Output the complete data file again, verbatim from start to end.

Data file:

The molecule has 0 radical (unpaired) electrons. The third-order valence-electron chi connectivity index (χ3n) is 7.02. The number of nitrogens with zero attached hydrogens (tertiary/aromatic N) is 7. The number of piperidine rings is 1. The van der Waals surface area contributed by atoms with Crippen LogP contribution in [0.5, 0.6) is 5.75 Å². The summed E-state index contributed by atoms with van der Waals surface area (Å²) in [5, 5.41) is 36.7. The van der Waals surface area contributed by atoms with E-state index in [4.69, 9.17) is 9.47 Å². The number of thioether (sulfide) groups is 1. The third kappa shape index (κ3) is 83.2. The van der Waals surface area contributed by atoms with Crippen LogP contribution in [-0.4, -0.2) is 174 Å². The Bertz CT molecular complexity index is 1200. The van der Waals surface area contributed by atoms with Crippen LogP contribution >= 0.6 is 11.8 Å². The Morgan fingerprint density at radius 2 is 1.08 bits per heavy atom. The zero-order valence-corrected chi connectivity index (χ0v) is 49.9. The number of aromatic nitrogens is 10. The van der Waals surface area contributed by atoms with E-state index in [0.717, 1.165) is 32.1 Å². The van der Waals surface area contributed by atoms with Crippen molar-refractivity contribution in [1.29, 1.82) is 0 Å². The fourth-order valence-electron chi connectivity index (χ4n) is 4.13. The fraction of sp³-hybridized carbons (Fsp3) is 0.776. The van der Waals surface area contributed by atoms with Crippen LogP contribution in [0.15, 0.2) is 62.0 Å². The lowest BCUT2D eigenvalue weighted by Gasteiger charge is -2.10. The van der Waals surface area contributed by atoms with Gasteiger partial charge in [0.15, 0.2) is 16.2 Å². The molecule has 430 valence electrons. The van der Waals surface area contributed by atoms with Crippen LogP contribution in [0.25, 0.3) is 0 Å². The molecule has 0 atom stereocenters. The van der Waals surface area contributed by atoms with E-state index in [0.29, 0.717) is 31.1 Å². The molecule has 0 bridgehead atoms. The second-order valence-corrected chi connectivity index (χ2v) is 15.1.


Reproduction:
The molecule has 0 radical (unpaired) electrons. The third-order valence-electron chi connectivity index (χ3n) is 7.02. The number of nitrogens with zero attached hydrogens (tertiary/aromatic N) is 7. The number of piperidine rings is 1. The van der Waals surface area contributed by atoms with Crippen LogP contribution in [0.5, 0.6) is 5.75 Å². The summed E-state index contributed by atoms with van der Waals surface area (Å²) in [5, 5.41) is 36.7. The van der Waals surface area contributed by atoms with E-state index in [4.69, 9.17) is 9.47 Å². The number of thioether (sulfide) groups is 1. The third kappa shape index (κ3) is 83.2. The van der Waals surface area contributed by atoms with Crippen LogP contribution in [-0.4, -0.2) is 174 Å². The Bertz CT molecular complexity index is 1200. The van der Waals surface area contributed by atoms with Crippen LogP contribution >= 0.6 is 11.8 Å². The Morgan fingerprint density at radius 2 is 1.08 bits per heavy atom. The zero-order valence-corrected chi connectivity index (χ0v) is 49.9. The number of aromatic nitrogens is 10. The van der Waals surface area contributed by atoms with E-state index in [0.717, 1.165) is 32.1 Å². The van der Waals surface area contributed by atoms with Crippen molar-refractivity contribution in [1.29, 1.82) is 0 Å². The fourth-order valence-electron chi connectivity index (χ4n) is 4.13. The fraction of sp³-hybridized carbons (Fsp3) is 0.776. The van der Waals surface area contributed by atoms with Crippen LogP contribution in [0.15, 0.2) is 62.0 Å². The lowest BCUT2D eigenvalue weighted by Gasteiger charge is -2.10. The van der Waals surface area contributed by atoms with Gasteiger partial charge in [0.15, 0.2) is 16.2 Å². The molecule has 430 valence electrons. The van der Waals surface area contributed by atoms with Crippen LogP contribution in [0.25, 0.3) is 0 Å². The molecule has 0 atom stereocenters. The van der Waals surface area contributed by atoms with E-state index in [0.29, 0.717) is 31.1 Å². The molecule has 0 bridgehead atoms. The second-order valence-corrected chi connectivity index (χ2v) is 15.1.